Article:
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review 2018-09-22 21:37
Gideon's Sword by Preston & Child - My Thoughts
Gideon's Sword - Douglas Preston,Lincoln Child

When I finish a book that totally blows me away, I have to either change genres completely or go to reread a very old fave.  This time, I chose to change genres and try a new - to me - series.  And it did the trick!

This was an enjoyable read.  Sort of like the Ilona Andrews book, it  felt like some good junk food to my reading brain.  The story clipped along at a decent pace - the chapters weren't very long which helps a lot, keeps things from dragging.  The plot was intricate enough to keep me interested yet not so complicated that I was stopping to try and figure out things. 

The main character, Gideon Crew, is an interesting fellow.  Clever and smart, he reads people really well.  He has a great sense of humour.  And he has a sense of purpose and is just dark and cynical enough to appeal to me.  I liked following along with him on his 'mission'. 

There is a small cast of supporting characters that have the potential to increase their interestingness over the coming books. Apparently one of the guys comes one of the writing duo's other series, but I'm not ready to go hunt that down yet.  :)

So, I've found another series to follow when I need some tasty junk-food reading and that's a good thing!

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review 2018-08-06 22:26
Starless by Jacqueline Carey
Starless - Jacqueline Carey

I’ve just been on an adventure with Khai and Zariya. The desert sand is still wedged in creases, the sea salt adhering to my hair, and some jungle forest mystery patch is making it’s home in the shady part of my imagination. I’m a long time fan of Carey’s works but Starless may have surpassed them all.  The plot was unexpected, the characters unforgettable, and the settings deadly beautiful.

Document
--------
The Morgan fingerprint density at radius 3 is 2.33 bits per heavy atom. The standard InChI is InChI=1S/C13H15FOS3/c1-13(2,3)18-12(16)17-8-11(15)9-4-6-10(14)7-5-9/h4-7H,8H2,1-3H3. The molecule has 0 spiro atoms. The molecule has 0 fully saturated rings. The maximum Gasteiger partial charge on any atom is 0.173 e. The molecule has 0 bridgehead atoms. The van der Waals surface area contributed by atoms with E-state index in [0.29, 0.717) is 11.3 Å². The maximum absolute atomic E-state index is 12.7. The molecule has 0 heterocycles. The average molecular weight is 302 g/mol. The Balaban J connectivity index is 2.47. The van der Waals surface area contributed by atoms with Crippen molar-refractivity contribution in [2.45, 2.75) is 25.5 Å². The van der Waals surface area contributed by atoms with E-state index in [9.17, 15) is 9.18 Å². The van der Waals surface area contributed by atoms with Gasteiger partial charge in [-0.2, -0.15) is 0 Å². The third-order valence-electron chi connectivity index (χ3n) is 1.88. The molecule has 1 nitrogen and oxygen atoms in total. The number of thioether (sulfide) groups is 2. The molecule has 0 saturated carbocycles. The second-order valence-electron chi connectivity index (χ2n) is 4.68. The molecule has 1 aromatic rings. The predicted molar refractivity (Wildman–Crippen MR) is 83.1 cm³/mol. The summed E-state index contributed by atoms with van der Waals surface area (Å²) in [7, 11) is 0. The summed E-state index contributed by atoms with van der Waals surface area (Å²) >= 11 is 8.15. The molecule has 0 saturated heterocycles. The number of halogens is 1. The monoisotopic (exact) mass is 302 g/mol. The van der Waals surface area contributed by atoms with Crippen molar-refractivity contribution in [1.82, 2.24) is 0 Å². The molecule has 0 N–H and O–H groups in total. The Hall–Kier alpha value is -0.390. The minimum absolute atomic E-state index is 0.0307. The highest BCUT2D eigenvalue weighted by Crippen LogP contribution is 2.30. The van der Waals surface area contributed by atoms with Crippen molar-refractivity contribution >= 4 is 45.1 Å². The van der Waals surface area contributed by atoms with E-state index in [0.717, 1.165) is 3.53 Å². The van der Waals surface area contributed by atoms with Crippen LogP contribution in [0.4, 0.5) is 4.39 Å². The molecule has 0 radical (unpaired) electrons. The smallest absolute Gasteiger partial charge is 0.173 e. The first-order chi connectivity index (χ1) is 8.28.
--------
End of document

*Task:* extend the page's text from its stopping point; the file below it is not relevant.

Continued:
A beautiful mythology wends it’s way through the plot. The stars, children of the sun Zar and he three moons, were cast from the heavens ages ago. Now these stars reside throughout the world, each gifted and bestowing their gifts upon mortals. Sometimes this is through direct interaction, sometimes through objects like rare seeds or a magical pearl.

The story is told through Khai’s eyes. He grows up in a desert fortress being trained by the monks on a variety of skills. He was born with a destiny: to be the Shadow to the Sun Blessed, Zariya. Once we’ve gotten to know Khai good and well (several years have passed), he goes to the royal palace to serve as Zariya’s body guard and confidante.

Since I had already fallen in love with Khai, I wasn’t sure I would bond as well with Zariya. Her world is so very different from the desert fortress but she has not been without her trials. An affliction challenges her daily. On top of that is the endless intrigues, making it difficult to trust anyone other than her Shadow. Zariya, being the last daughter of the last wife, believes she is destined for a simple marriage and child bearing. However, prophecy steps in and drags Zariya and Khai off on a world-saving adventure.